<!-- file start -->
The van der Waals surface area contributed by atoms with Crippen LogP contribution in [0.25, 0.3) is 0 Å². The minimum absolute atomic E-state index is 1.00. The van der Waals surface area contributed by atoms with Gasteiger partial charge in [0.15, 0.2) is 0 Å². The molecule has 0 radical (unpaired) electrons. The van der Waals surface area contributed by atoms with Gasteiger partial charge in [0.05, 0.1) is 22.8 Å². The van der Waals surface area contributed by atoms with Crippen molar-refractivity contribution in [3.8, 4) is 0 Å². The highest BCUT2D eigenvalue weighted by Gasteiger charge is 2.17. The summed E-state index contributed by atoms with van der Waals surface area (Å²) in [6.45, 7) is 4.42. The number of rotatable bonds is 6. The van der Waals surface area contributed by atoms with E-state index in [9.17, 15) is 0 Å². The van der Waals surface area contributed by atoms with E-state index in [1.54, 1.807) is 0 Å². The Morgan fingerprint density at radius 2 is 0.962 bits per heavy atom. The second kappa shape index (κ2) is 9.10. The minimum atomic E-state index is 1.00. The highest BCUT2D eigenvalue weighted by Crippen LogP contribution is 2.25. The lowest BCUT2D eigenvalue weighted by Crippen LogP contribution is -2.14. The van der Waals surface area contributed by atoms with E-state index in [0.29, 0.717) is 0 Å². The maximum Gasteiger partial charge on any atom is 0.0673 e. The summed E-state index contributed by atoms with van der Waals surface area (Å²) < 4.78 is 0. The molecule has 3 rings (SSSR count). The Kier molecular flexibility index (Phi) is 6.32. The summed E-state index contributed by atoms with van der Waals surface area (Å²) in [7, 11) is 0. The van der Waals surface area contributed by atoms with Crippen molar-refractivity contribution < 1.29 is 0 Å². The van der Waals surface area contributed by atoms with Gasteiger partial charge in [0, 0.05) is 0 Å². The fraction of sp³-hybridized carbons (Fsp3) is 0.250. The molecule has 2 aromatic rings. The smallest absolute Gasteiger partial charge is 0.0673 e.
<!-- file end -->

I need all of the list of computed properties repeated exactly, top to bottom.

The van der Waals surface area contributed by atoms with Crippen LogP contribution in [0.25, 0.3) is 0 Å². The minimum absolute atomic E-state index is 1.00. The van der Waals surface area contributed by atoms with Gasteiger partial charge in [0.15, 0.2) is 0 Å². The molecule has 0 radical (unpaired) electrons. The van der Waals surface area contributed by atoms with Gasteiger partial charge in [0.05, 0.1) is 22.8 Å². The van der Waals surface area contributed by atoms with Crippen molar-refractivity contribution in [3.8, 4) is 0 Å². The highest BCUT2D eigenvalue weighted by Gasteiger charge is 2.17. The summed E-state index contributed by atoms with van der Waals surface area (Å²) in [6.45, 7) is 4.42. The number of rotatable bonds is 6. The van der Waals surface area contributed by atoms with E-state index in [9.17, 15) is 0 Å². The van der Waals surface area contributed by atoms with E-state index in [1.54, 1.807) is 0 Å². The Morgan fingerprint density at radius 2 is 0.962 bits per heavy atom. The second kappa shape index (κ2) is 9.10. The minimum atomic E-state index is 1.00. The highest BCUT2D eigenvalue weighted by Crippen LogP contribution is 2.25. The lowest BCUT2D eigenvalue weighted by Crippen LogP contribution is -2.14. The van der Waals surface area contributed by atoms with E-state index in [0.29, 0.717) is 0 Å². The maximum Gasteiger partial charge on any atom is 0.0673 e. The summed E-state index contributed by atoms with van der Waals surface area (Å²) < 4.78 is 0. The molecule has 3 rings (SSSR count). The Kier molecular flexibility index (Phi) is 6.32. The summed E-state index contributed by atoms with van der Waals surface area (Å²) in [7, 11) is 0. The van der Waals surface area contributed by atoms with Crippen molar-refractivity contribution < 1.29 is 0 Å². The van der Waals surface area contributed by atoms with Gasteiger partial charge in [0, 0.05) is 0 Å². The fraction of sp³-hybridized carbons (Fsp3) is 0.250. The molecule has 2 aromatic rings. The smallest absolute Gasteiger partial charge is 0.0673 e.